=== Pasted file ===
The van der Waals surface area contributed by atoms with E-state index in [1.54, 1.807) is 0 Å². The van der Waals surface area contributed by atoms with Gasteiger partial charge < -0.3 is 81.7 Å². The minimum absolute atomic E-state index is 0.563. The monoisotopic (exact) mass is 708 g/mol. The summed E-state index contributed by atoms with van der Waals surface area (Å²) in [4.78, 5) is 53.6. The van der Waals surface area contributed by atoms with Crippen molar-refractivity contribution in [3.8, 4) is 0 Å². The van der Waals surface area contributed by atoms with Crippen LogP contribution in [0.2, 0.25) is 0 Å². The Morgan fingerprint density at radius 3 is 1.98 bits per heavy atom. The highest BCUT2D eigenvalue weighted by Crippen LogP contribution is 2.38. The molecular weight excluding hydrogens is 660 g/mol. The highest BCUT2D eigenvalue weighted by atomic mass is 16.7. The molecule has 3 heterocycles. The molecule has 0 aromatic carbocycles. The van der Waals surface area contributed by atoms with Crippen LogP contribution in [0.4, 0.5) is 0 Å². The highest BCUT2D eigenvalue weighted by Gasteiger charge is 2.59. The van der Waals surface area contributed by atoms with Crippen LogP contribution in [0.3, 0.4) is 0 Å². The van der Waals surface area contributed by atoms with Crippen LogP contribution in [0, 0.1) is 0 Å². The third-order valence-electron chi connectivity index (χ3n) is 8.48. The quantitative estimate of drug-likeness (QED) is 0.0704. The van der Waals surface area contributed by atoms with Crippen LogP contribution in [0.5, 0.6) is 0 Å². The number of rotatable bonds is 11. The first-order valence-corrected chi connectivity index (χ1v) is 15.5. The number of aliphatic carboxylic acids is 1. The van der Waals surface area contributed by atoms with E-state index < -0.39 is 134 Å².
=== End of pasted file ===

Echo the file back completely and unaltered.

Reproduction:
The van der Waals surface area contributed by atoms with E-state index in [1.54, 1.807) is 0 Å². The van der Waals surface area contributed by atoms with Gasteiger partial charge < -0.3 is 81.7 Å². The minimum absolute atomic E-state index is 0.563. The monoisotopic (exact) mass is 708 g/mol. The summed E-state index contributed by atoms with van der Waals surface area (Å²) in [4.78, 5) is 53.6. The van der Waals surface area contributed by atoms with Crippen molar-refractivity contribution in [3.8, 4) is 0 Å². The van der Waals surface area contributed by atoms with Crippen LogP contribution in [0.2, 0.25) is 0 Å². The Morgan fingerprint density at radius 3 is 1.98 bits per heavy atom. The highest BCUT2D eigenvalue weighted by Crippen LogP contribution is 2.38. The molecular weight excluding hydrogens is 660 g/mol. The highest BCUT2D eigenvalue weighted by atomic mass is 16.7. The molecule has 3 heterocycles. The molecule has 0 aromatic carbocycles. The van der Waals surface area contributed by atoms with Crippen LogP contribution in [0.4, 0.5) is 0 Å². The highest BCUT2D eigenvalue weighted by Gasteiger charge is 2.59. The van der Waals surface area contributed by atoms with Crippen LogP contribution in [0.3, 0.4) is 0 Å². The van der Waals surface area contributed by atoms with Crippen LogP contribution in [0, 0.1) is 0 Å². The third-order valence-electron chi connectivity index (χ3n) is 8.48. The quantitative estimate of drug-likeness (QED) is 0.0704. The van der Waals surface area contributed by atoms with Crippen LogP contribution in [0.5, 0.6) is 0 Å². The number of rotatable bonds is 11. The first-order valence-corrected chi connectivity index (χ1v) is 15.5. The number of aliphatic carboxylic acids is 1. The van der Waals surface area contributed by atoms with E-state index < -0.39 is 134 Å².